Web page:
I am teaching in a school called FIDI in Florence, in which students come from Vietnam, India and other different parts of the world with the myth of Italian design, a myth that has to be debunked. Instead of proposing them the highly questionable quality of Italian design, I recommend them to start from the cultural specificity of which they are part. I am obviously against the westernization of the world, which exploited product design, to the point of forcing Japanese people to sit on chairs that pierce their tatami. Today we must stop this modernist legacy, being it the main responsible of the environmental deterioration; we should bring forward the logic of using and updating, give duration to what has already been produced, especially in non-western territories. Naturally the matter is different if the student is italian.

But if we shift our focus to other territories, it is interesting how the emerging phenomenon in India is the rebellion of Indian farmers against the attempt by the Indian right-wing government to open the entire territory to the speculative and destructive logics of chemicals and food corporations. That’s the exact reason why I would suggest to an Indian student to observe that, and to forget about Italian design, which is of no use in that matter.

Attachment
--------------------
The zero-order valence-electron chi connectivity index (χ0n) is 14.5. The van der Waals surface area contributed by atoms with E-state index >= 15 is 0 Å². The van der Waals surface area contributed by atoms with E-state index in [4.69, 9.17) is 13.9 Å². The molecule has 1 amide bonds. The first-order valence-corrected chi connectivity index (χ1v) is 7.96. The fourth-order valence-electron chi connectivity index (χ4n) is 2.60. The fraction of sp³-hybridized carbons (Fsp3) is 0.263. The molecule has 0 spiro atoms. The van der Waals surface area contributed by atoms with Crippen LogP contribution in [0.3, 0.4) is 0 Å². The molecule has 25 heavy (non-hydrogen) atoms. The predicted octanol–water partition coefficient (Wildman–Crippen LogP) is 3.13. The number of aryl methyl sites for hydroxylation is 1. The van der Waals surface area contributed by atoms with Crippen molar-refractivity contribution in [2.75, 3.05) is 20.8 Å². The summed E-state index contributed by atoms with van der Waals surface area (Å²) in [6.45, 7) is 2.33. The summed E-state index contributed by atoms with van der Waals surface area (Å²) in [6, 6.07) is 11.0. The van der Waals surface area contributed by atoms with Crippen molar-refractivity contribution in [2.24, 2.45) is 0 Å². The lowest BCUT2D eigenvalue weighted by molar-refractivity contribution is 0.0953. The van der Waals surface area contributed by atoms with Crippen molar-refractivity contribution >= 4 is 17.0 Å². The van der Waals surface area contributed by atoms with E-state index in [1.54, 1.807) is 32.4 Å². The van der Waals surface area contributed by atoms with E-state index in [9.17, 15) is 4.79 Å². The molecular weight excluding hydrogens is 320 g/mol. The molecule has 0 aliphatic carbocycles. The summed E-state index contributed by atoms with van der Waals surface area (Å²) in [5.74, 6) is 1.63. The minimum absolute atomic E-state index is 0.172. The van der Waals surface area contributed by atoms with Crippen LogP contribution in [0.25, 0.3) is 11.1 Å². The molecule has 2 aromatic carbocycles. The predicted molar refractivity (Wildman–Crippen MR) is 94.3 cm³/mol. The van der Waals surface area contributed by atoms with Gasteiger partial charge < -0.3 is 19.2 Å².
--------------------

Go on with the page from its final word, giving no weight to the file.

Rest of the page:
This attitude of teaching is based on Jacques Rancière’s hypothesis of the “ignorant teacher”: I don’t know the Indian cultural reality, therefore I rely on an Indian student who explains it to me. What often happens, though, is that the student is scarcely interested in that matter, because he came to study here with the European myth in his mind, with the myth of progress and all the myths that modernism enforced on non-western countries, especially in the disciplines I teach.

This modernist culture, then, which forms the foundation of our design discipline has to be stopped. Design is based on the modernist logic, which is based on the logic of centralization.

We should think about forms of independence, such as the self-production of electric energy using solar panels and therefore retain the right to sell the exceeding energy to an energy provider that we can freely choose. This could also bring to the cooperation between producers who can achieve the self-management of the constructive dimension of self-production.

This very logic can be applied to the immense amounts of data that digital technologies today allow to collect: they should be open, rather than to the centralizations of the big tech corporations, to a more collective made through public institutions, which I sense is one of the objectives of your thesis. This is part of my fondness for refusing the centralization of knowledge, the devastation of the territory, subject to the interests of big corporations, and for pursuing a retrieval of a culture that re-territorializes design. This is all part of the reflection that I try to propose to my students and which is my current preoccupation.